Deicing Salts Helpful For People But Not Landscape Plants
B. Rosie Lerner, Extension Consumer Horticulturist, Department of Horticulture & Landscape Architecture, Purdue University
Deicing salts can save your neck this winter, but they can spell disaster for landscape plants. Whether the salt is sprayed on the plants from passing traffic near the road or is shoveled onto plants near the sidewalk, the salt can cause damage.
Salts can adversely affect plants in several ways. Salts deposited on the surface of twigs, branches and evergreen leaves can cause excessive drying of foliage and roots. They can be taken up by plants and accumulate to toxic levels. Sodium salts in particular can also cause a nutritional imbalance by changing the chemistry of the soil and harm soil structure.
The most apparent damage is death of buds and twig tips as a result of salt spray. As the tips of the plants die, the plant responds by growing an excessive number of side branches. However, accumulation damage is more slowly manifested and may not be noticeable for many months. Affected plants might show stunting, poor vigor, die back of growing tips, and leaf burn or leaf drop.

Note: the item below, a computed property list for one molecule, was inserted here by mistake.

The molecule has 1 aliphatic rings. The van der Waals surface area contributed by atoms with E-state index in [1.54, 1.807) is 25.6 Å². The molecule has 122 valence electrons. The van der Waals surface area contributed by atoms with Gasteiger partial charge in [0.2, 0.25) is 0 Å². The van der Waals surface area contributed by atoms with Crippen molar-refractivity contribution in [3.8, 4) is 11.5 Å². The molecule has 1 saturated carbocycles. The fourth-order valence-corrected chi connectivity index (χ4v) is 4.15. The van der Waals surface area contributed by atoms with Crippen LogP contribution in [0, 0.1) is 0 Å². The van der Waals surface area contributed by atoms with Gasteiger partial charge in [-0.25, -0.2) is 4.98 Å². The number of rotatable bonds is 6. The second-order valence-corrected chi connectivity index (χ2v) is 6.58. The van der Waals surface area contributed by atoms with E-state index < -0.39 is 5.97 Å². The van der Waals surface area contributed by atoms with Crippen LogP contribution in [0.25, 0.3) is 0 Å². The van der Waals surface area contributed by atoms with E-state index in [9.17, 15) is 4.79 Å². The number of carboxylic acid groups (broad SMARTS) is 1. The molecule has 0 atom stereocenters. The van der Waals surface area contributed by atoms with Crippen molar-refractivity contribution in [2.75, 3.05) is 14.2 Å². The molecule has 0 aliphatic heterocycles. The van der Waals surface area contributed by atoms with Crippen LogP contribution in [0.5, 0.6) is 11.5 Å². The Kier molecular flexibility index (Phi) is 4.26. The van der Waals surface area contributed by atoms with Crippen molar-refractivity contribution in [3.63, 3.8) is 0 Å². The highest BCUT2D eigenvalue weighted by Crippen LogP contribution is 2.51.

The best way to deal with salt damage is to prevent it in the first place. Sodium salts are the most common type used for deicing, since they're inexpensive and most readily available. Unfortunately, sodium salts are the most likely to cause plant damage. When possible, use alternatives to sodium products, such as calcium chloride or calcium magnesium acetate (CMA).
Protect roadside plants by constructing burlap or durable plastic screens to shield them from traffic splash. If screening from traffic is not practical, try to use salt-tolerant plants such as Juniper, Siberian pea shrub, poplar and honey locust.
Avoid throwing salted sidewalk residue on nearby plants, including shrubs and ground cover. Use alternatives, such as clean cat litter, sand or sawdust, to help improve traction on ice.
For more information on salt damage to landscape plants, see Purdue Extension bulletin ID-412-W: Salt Damage in Landscape Plants (pdf file).
Click image to enlarge
Figure 1. Different plants have different sensitivity to salt. The leaves from this oak
tree show telltale signs of extreme salt damage.
Figure 2. The symptoms of salt damage are often more severe
where plants face roads or sidewalks — as with these yews.
Figure 3. Covering plants especially sensitive to salt with burlap
or other materials can reduce damage caused by salt spray